Fig. 6
figure6

PD-1/PD-L1 pathway blockade augments the colony-forming capacity of MDS patient BM progenitors and improves hematopoiesis in S100A9Tg mice. a MDS BM-MNC (n = 5) were treated with anti-PD-1 or anti-PD-L1 blocking antibody for 48 h, and cells were then plated to assess CFU-GM and BFU-E colony-forming capacity versus cells treated with control IgG. b, c Aged (14 months) S100A9Tg (n = 6) and age-matched WT mice (n = 6) were treated with 150 μg/mouse anti-PD-1 blocking antibody twice a week for 6 weeks. b Complete blood counts were measured weekly, and mean RBC and WBC counts are shown through week 6. c BM cells from the aged, anti-PD-1-treated S100A9Tg and WT mice were isolated and BFU-E and CFU-GM colony-forming capacity was determined. *P < 0.05, **P < 0.01; data are presented as mean ± standard error of the mean. BFU-E burst forming unit-erythroid; CFU-GM colony-forming unit-granulocyte, monocyte; RBC red blood cell; WBC white blood cell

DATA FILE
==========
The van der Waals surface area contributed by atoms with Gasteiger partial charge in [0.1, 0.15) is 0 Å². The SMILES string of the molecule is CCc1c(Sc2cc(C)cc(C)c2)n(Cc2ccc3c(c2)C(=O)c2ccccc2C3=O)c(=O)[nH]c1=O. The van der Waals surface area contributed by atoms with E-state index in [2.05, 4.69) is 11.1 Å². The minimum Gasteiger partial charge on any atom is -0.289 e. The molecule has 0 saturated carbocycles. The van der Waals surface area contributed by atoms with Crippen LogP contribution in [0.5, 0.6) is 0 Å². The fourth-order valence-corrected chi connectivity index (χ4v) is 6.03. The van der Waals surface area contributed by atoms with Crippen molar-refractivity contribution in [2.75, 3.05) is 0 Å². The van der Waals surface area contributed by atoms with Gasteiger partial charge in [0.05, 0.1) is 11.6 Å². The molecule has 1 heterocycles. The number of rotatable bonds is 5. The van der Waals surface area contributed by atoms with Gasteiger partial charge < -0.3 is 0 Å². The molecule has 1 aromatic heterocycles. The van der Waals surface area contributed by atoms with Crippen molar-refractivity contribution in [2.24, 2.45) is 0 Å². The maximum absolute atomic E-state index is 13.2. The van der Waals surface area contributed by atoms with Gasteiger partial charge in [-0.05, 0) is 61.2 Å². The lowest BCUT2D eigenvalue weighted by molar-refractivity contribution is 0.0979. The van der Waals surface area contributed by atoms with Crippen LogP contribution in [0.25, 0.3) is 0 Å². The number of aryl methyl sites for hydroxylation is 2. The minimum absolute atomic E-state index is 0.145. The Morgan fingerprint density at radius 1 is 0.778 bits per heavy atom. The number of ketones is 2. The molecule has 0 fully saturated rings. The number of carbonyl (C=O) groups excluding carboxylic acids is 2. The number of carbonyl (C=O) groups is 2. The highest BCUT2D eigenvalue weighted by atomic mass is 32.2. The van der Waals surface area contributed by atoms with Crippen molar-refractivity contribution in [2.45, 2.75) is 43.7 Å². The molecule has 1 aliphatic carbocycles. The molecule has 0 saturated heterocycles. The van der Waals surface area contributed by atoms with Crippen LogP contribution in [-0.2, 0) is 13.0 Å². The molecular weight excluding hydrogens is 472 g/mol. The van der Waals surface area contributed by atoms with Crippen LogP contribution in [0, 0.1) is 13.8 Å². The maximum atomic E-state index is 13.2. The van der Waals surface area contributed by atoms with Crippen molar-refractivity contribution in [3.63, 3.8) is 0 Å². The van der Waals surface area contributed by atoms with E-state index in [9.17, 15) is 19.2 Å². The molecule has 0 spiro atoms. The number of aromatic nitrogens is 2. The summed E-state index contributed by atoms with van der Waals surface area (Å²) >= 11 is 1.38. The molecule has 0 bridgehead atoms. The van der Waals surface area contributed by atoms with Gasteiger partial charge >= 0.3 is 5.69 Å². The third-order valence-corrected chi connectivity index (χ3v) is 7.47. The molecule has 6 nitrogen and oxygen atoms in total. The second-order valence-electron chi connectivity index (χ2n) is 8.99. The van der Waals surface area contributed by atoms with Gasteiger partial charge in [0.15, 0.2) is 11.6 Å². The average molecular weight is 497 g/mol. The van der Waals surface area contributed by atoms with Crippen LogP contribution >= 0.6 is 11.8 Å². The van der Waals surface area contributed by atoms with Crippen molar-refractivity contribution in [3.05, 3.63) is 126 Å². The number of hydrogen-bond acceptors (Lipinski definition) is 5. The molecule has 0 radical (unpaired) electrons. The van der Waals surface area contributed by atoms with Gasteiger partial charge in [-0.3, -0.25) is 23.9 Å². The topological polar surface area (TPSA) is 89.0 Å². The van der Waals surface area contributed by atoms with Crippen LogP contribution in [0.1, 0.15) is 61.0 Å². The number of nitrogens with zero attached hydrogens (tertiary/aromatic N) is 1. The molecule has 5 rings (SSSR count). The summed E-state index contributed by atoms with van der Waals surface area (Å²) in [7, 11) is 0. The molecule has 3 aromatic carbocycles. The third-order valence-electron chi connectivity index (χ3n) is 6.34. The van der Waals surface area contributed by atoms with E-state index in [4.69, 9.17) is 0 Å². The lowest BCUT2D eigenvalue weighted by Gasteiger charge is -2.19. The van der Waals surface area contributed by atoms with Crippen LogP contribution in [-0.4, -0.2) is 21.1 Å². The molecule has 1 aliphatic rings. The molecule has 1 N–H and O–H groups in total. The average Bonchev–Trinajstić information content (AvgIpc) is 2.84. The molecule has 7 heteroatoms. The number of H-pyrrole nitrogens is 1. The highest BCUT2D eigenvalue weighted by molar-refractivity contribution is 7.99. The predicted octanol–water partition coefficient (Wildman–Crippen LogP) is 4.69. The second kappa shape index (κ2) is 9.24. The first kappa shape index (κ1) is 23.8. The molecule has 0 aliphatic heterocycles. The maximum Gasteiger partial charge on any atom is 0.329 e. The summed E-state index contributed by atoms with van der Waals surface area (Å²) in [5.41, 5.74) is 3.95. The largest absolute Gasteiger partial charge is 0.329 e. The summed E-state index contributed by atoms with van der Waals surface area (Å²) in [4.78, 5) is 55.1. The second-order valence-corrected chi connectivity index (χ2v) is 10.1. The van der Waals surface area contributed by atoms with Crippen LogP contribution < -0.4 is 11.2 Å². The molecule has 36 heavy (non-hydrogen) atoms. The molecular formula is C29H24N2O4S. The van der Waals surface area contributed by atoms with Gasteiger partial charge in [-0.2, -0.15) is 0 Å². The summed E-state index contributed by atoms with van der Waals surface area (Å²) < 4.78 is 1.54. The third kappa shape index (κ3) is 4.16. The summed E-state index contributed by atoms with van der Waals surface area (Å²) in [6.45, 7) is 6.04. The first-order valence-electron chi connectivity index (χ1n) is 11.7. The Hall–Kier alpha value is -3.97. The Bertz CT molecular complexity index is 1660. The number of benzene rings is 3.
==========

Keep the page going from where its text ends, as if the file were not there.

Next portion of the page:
To test if increased complete blood counts in S100A9Tg mice reflected improved hematopoiesis, BM cells from the anti-PD-1-treated S100A9Tg and WT mice were isolated to assess colony-forming capacity. As expected, BFU-E and CFU-GM colony-forming capacity was significantly reduced in S100A9Tg versus WT mice treated with control IgG (P < 0.05; Fig. 6c). Importantly, anti-PD-1-treated S100A9Tg mice had significant increases in BFU-E colony-forming capacity versus WT-treated mice (Fig. 6c, P< 0.01). There were also modest increases of CFU-GM in anti-PD-1-treated S100A9Tg mice. Similarly, BFU-E and CFU-GM in S100A9Tg BM were significantly increased with anti-PD-L1 treatment (Supplementary Figure S6). These data suggest that PD-1 and PD-L1 blockade is an attractive therapeutic strategy to restore effective hematopoiesis in MDS patients.